By Marty Mulrooney
In 2011, Alternative Magazine Online reviewed a freeware indie point-and-click adventure game called The Journey Down: Over The Edge, describing it as “one of the most essential adventure gaming experiences of the past few years.” AMO then went on to exclusively interview the game’s soundtrack composer Simon D’souza, as well as the game’s creator Theodor Waern. In the latter interview, Theodor revealed his plans to create “a commercial, high res version” of the game. The Journey Down: Chapter One – HD is now finally with us in 2012 and AMO can confirm that is has been worth the wait. This is everything an indie adventure game should be.
For those unfamiliar with the original freeware game, in The Journey Down the player takes control of Bwana, the co-owner of a waterfront gas-station in a world not too dissimilar from our own. He runs the gas-station with his lifelong friend Kito and – money woes aside – they have a laid-back, trouble-free life. However, when a woman named Lina turns up looking for a mysterious book, Bwana is thrown headfirst into a conspiracy plot involving his long-missing adoptive father, the sinister Armando Power Company and the secrets that lie far beneath the edge of the world…
A traditional point-and-click adventure game, The Journey Down sees Bwana solving a number of puzzles. His main priority in Chapter One is to fix the plane he owns with Kito, so they can fly Lina to a destination she hasn’t yet disclosed. One flight and their money troubles will be over – as the game begins, they face the prospect of their power being cut off by the Armando Power Company after a series of unpaid bills begin to pile up. Finding the plane’s missing parts sets up the game’s various puzzles and gives the player a clear goal – it’s great fun to explore the world and solve problems with this goal always in mind.
In my review of the original low-res release, I mentioned how The Journey Down revealed “a universe every bit as coherent and detailed as the ‘Underworld’ that was shown within LucasArt’s classic 1998 adventure game Grim Fandango.” African mask designs have been used as a basis to create each character and the end result is startlingly fresh and stylised. The original blocky 2D design lent itself well to this visual style – there was always the worry that a HD version would lose something in translation. Thankfully, the upgrade only serves to present the characters and the world they inhabit exactly as they should be seen.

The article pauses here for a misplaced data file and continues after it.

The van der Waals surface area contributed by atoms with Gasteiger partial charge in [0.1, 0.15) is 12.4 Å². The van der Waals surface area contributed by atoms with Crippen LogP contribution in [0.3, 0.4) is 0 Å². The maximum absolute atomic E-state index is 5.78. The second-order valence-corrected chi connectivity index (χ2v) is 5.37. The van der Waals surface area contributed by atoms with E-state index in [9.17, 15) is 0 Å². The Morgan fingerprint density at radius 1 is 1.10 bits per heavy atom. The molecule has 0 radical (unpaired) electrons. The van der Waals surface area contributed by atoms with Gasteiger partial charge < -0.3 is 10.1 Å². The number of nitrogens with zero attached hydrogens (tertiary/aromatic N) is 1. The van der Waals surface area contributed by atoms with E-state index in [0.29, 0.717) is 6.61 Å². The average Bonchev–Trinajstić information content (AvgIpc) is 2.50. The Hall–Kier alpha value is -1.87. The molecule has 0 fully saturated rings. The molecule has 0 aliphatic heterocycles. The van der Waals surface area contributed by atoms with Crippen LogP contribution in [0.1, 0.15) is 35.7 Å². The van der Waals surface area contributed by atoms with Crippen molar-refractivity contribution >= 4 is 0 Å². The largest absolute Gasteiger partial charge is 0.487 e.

The visuals in The Journey Down: Chapter One – HD are incredible. The backgrounds retain a hand drawn look whilst the switch to 3D character models, instead of being jarring, actually improves the overall presentation. The fact that the game still has a ‘computer generated’ feel is commendable, with the increased clarity and attention to detail bringing a world that was already full to the brim with life even more alive. Simply wondering around each location, soaking in all of the tiny little animations and the sense of a larger world beyond what is being shown on your PC monitor, is a delightful experience indeed.
The sound has been given a similar upgrade. Simon D’souza’s jazz-infused soundtrack has never sounded better – think of an upgrade from midi to MP3 – and although the number of tracks is still relatively slim, no song ever outstays its welcome. The infectious sound of the saxophone that runs throughout will have players tapping their feet and humming for days. The characters have now also learnt to speak and this is a huge improvement over the original text-only version of the game. Anthony Sardinha as Bwana, David Dixon as Kito and Cassie Ewulu as Lina are all perfectly cast and sound exactly as you would have imagined from reading the character’s original text. The supporting characters sound great too, although unfortunately sometimes the recording quality can vary – the yacht concierge for example sounds a little bit tinny.
Although this is pretty much a straightforward remake of the 2010 freeware version of The Journey Down, there are some notable changes besides the upgraded HD visuals and sound. A few of the puzzles have been expanded and a newly added train station location, although only visited briefly, looks absolutely stunning. Some players may be slightly disappointed that there hasn’t been further expansion, but it must be remembered that this is only the first chapter in a planned series. Furthermore, although this reviewer breezed through the HD update with the original version’s puzzle solutions still fresh in his mind, he had an absolute blast. The experience of getting swallowed whole by The Journey Down’s unique world and the characters that inhabit it hasn’t been diminished one bit – any self-respecting adventure gamer owes it to themselves to experience this game.
The Journey Down: Chapter One – HD delivers by the bucket-load. It’s still the same game beneath the new lick of paint of course and this may put some players off – the jump in price from free to £9.99 is difficult not to notice. However, despite still being relatively short and still having a cliff-hanger ending that will make you want to cry, the new presentation makes it well worth taking another journey down. If LucasArts woke up and released a quality adventure game today instead of continuing to drain the Star Wars franchise bone dry, they would probably make something like this. My original statement from last year still stands: one of the most essential adventure gaming experiences of the past few years.
9 OUT OF 10
GAME REVIEW – The Journey Down: Over The Edge
INTERVIEW – In Conversation With Theodor Waern (Creator Of The Journey Down: Over The Edge)
INTERVIEW – In Conversation With Simon D’souza (Composer, The Journey Down: Over The Edge Soundtrack)